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Keeping It Surreal

With psychedelic guitar, drum 'n' bass beats, and over-the-top satiric excess, Outkast bring hip-hop's street pose back down to earth.

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Hip-hop has been popping champagne corks since it cruised into the mainstream in Puff Daddy's limo. But now that the Rolex-sporting gangsta is as familiar an archetype as the fedora-wearing Mafia don, understanding hip-hop's success demands examining, in the words of James Baldwin, "the price of the ticket" for access to the culture at large.

And now that Spike Lee has attacked gangsta rap as minstrelsy in Bamboozled and activist rappers like Mos Def and Common have called their peers on their sexism and materialism, it's time for Outkast, hip-hop's most stalwart left-fielders, to undercut those images as well. Since 1994, Outkast -- Atlanta rappers Andre "Dre" Benjamin and Antwan "Big Boi" Patton -- have set themselves against hip-hop's prevailing winds. Their debut, Southernplayalisticadillacmuzik, embraced the tricky slang and hyperactive bounce beats of the South when hip-hop was obsessed with West Coast G-Funk, and 1996's ATLiens and 1998's Aquemini delved into psychedelia when street credibility was all the rage.

On their astonishing new Stankonia (LaFace/Arista), Outkast explore their own disappointment with hip-hop's self-satisfied acquisitiveness. But though it attacks the genre's tunnel vision, the album -- which takes its name from George Clinton's vision of funk as expressing the raw, unruly side of life -- does so with joy (and huge doses of absurdity) instead of with the polemics of Public Enemy. With satirical glee, Dre and Big Boi skewer hip-hop's excessive vanity ("Don't you think I'm so sexy?" Big Boi mockingly sings on "So Fresh, So Clean") and crass braggadocio ("How can you measure a nigga by multiple figures?" demands Dre on "Red Velvet"). When they're not questioning hip-hop's ethics, Outkast challenges its impassive just-don't-give-a-fuck attitude. The most moving song on Stankonia, "Ms. Jackson," is a lament on the inevitability of broken relationships ("You can plan a pretty picnic," Dre croons, "but you can't predict the weather") with a vulnerability that owes more to the sensitive soul of the Stylistics than the brusque machismo of most rap.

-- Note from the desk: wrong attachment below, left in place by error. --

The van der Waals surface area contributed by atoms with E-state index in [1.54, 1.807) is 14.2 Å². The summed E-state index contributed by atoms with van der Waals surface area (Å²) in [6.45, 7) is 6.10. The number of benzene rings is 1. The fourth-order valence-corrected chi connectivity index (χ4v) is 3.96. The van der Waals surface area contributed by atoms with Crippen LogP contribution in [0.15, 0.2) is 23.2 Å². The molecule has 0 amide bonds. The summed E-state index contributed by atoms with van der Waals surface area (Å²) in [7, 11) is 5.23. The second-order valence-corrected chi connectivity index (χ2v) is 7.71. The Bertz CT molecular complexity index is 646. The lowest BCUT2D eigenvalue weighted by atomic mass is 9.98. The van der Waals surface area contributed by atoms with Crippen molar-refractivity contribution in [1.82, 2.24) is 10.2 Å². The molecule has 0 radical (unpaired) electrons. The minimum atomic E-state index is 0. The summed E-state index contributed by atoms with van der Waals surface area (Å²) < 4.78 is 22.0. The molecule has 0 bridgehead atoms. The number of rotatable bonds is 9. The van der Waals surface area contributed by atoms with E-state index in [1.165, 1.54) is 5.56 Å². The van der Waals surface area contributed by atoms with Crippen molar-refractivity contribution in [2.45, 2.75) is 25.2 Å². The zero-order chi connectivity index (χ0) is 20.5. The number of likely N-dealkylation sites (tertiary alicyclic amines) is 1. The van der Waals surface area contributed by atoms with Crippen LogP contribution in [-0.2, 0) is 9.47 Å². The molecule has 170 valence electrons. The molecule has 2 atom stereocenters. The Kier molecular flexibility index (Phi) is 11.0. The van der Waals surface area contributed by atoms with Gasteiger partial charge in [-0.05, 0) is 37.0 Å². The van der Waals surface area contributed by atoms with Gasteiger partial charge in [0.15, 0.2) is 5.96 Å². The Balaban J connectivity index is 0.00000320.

Though Outkast eloquently express their dissatisfaction with hip-hop, it's the group's all-encompassing sonics that speak louder than words: "B.O.B." unites drum-'n'-bass beats, a gospel choir, and one of the most thrilling guitar solos since Prince's "Let's Go Crazy"; "I'll Call Before I Come" merges buzzing electro and ecstatic, Parliament-inspired choruses; "Humble Mumble" brings together gliding, jazzy rhythms and staccato breakbeats.

Stankonia is among the most exciting albums of the year, not only because it brazenly addresses hip-hop's spiritual emptiness (other well-intentioned rappers have tried) but because it musically surpasses the most innovative work of street production dons like Swizz Beatz, Manny Fresh, and Timbaland. By offering something for both the mind and the ass, to borrow from George Clinton's slogan, Outkast, like Gang of Four and Funkadelic before them, make revolution you can dance to.

While Outkast challenge hip-hop's "keep it real" ethos, Jay-Z lazily flows with the status quo on his fifth album, The Dynasty: Roc La Familia (Roc-A-Fella/Def Jam). The first single, "I Just Wanna Love U (Give It 2 Me)," trots out all of the genre's familiar "player" tropes ("Six Model chicks / Six bottles of Cris") and even reprises the rapper's rundown of his favorite New York nightclubs last heard on his 1999 hit "Do It Again (Put Ya Hands Up)." Elsewhere, on "Get Your Mind Right Mami," the rapper plays Henry Higgins to a nonjiggy Eliza Doolittle, counseling her to "say hi to Gucci, say hi to Prada," while on "Guilty Until Proven Innocent" (presumably about his role in the 1999 stabbing of music-industry exec Lance "Un" Rivera), he bitterly remarks, "I thought this was America people," sounding every bit the clichéd Mafia don implied in the album's subtitle. This sort of cartoonish crime-boss stuff is expected from reigning rappers, but Jay-Z, unlike Puffy or DMX, rose to the top on the wittiness of raps like "Foundation," where the rapper cleverly boasted that he was "running the New York night scene with one eye closed like Peter Gatien." Sadly, Jay-Z now pledges that he'll "stick to the script" of "money, hoes and bitches." If The Dynasty represents the one-dimensional fare he's offering, it's time for a new screenwriter.


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